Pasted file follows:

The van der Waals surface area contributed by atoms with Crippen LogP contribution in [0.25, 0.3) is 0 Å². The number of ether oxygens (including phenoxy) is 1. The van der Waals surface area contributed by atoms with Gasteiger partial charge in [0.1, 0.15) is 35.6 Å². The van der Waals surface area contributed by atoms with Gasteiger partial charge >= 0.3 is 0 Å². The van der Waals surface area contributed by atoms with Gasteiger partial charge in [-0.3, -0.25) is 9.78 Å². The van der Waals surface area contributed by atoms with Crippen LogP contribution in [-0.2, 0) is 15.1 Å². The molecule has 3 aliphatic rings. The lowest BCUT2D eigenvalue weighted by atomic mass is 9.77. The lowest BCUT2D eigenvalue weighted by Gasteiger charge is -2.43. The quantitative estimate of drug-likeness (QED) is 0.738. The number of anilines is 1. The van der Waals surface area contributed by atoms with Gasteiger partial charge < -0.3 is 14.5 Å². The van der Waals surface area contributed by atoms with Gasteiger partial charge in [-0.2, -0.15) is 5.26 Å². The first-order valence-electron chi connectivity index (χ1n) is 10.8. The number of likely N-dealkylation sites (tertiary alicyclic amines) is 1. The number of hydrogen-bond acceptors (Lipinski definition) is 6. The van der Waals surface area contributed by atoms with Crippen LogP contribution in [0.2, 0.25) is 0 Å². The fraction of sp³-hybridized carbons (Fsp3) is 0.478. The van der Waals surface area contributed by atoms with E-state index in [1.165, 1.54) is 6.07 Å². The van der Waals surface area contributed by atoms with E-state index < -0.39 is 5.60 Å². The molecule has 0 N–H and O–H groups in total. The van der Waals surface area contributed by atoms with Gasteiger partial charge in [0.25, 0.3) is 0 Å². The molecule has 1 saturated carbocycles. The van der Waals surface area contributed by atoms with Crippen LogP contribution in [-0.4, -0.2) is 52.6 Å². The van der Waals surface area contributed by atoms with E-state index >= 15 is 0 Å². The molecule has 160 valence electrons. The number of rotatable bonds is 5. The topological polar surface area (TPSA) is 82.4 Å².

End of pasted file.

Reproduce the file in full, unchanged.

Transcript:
The van der Waals surface area contributed by atoms with Crippen LogP contribution in [0.25, 0.3) is 0 Å². The number of ether oxygens (including phenoxy) is 1. The van der Waals surface area contributed by atoms with Gasteiger partial charge in [0.1, 0.15) is 35.6 Å². The van der Waals surface area contributed by atoms with Gasteiger partial charge >= 0.3 is 0 Å². The van der Waals surface area contributed by atoms with Gasteiger partial charge in [-0.3, -0.25) is 9.78 Å². The van der Waals surface area contributed by atoms with Crippen LogP contribution in [-0.2, 0) is 15.1 Å². The molecule has 3 aliphatic rings. The lowest BCUT2D eigenvalue weighted by atomic mass is 9.77. The lowest BCUT2D eigenvalue weighted by Gasteiger charge is -2.43. The quantitative estimate of drug-likeness (QED) is 0.738. The number of anilines is 1. The van der Waals surface area contributed by atoms with Gasteiger partial charge < -0.3 is 14.5 Å². The van der Waals surface area contributed by atoms with Gasteiger partial charge in [-0.2, -0.15) is 5.26 Å². The first-order valence-electron chi connectivity index (χ1n) is 10.8. The number of likely N-dealkylation sites (tertiary alicyclic amines) is 1. The number of hydrogen-bond acceptors (Lipinski definition) is 6. The van der Waals surface area contributed by atoms with Crippen LogP contribution in [0.2, 0.25) is 0 Å². The fraction of sp³-hybridized carbons (Fsp3) is 0.478. The van der Waals surface area contributed by atoms with E-state index in [1.165, 1.54) is 6.07 Å². The van der Waals surface area contributed by atoms with E-state index < -0.39 is 5.60 Å². The molecule has 0 N–H and O–H groups in total. The van der Waals surface area contributed by atoms with Gasteiger partial charge in [0.25, 0.3) is 0 Å². The molecule has 1 saturated carbocycles. The van der Waals surface area contributed by atoms with Crippen LogP contribution in [-0.4, -0.2) is 52.6 Å². The van der Waals surface area contributed by atoms with E-state index >= 15 is 0 Å². The molecule has 160 valence electrons. The number of rotatable bonds is 5. The topological polar surface area (TPSA) is 82.4 Å².